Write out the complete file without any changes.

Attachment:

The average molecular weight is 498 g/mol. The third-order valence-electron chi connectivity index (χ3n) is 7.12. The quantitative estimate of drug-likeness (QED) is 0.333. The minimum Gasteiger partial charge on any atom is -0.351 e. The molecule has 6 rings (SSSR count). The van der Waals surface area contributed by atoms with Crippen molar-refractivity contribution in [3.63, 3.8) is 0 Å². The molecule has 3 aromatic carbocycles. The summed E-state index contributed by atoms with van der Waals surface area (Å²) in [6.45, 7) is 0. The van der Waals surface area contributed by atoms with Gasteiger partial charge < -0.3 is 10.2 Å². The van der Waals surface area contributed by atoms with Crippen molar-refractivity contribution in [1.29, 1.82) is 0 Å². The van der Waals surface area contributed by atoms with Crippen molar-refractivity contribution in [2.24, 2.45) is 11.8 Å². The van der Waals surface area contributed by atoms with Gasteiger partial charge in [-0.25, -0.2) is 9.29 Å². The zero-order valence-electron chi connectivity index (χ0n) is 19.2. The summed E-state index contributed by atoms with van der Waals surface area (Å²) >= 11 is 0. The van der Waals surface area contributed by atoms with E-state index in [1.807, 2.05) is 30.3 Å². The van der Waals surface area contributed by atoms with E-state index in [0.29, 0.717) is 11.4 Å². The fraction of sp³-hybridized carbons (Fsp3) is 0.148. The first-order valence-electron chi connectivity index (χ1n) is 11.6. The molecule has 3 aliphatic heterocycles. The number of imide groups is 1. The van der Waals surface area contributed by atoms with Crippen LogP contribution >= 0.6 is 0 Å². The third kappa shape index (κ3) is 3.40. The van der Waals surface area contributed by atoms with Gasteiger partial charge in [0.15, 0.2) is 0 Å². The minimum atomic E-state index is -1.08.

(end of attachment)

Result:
The average molecular weight is 498 g/mol. The third-order valence-electron chi connectivity index (χ3n) is 7.12. The quantitative estimate of drug-likeness (QED) is 0.333. The minimum Gasteiger partial charge on any atom is -0.351 e. The molecule has 6 rings (SSSR count). The van der Waals surface area contributed by atoms with Crippen molar-refractivity contribution in [3.63, 3.8) is 0 Å². The molecule has 3 aromatic carbocycles. The summed E-state index contributed by atoms with van der Waals surface area (Å²) in [6.45, 7) is 0. The van der Waals surface area contributed by atoms with Gasteiger partial charge < -0.3 is 10.2 Å². The van der Waals surface area contributed by atoms with Crippen molar-refractivity contribution in [1.29, 1.82) is 0 Å². The van der Waals surface area contributed by atoms with Crippen molar-refractivity contribution in [2.24, 2.45) is 11.8 Å². The van der Waals surface area contributed by atoms with Gasteiger partial charge in [-0.25, -0.2) is 9.29 Å². The zero-order valence-electron chi connectivity index (χ0n) is 19.2. The summed E-state index contributed by atoms with van der Waals surface area (Å²) >= 11 is 0. The van der Waals surface area contributed by atoms with E-state index in [1.807, 2.05) is 30.3 Å². The van der Waals surface area contributed by atoms with E-state index in [0.29, 0.717) is 11.4 Å². The fraction of sp³-hybridized carbons (Fsp3) is 0.148. The first-order valence-electron chi connectivity index (χ1n) is 11.6. The molecule has 3 aliphatic heterocycles. The number of imide groups is 1. The van der Waals surface area contributed by atoms with Crippen LogP contribution >= 0.6 is 0 Å². The third kappa shape index (κ3) is 3.40. The van der Waals surface area contributed by atoms with Gasteiger partial charge in [0.15, 0.2) is 0 Å². The minimum atomic E-state index is -1.08.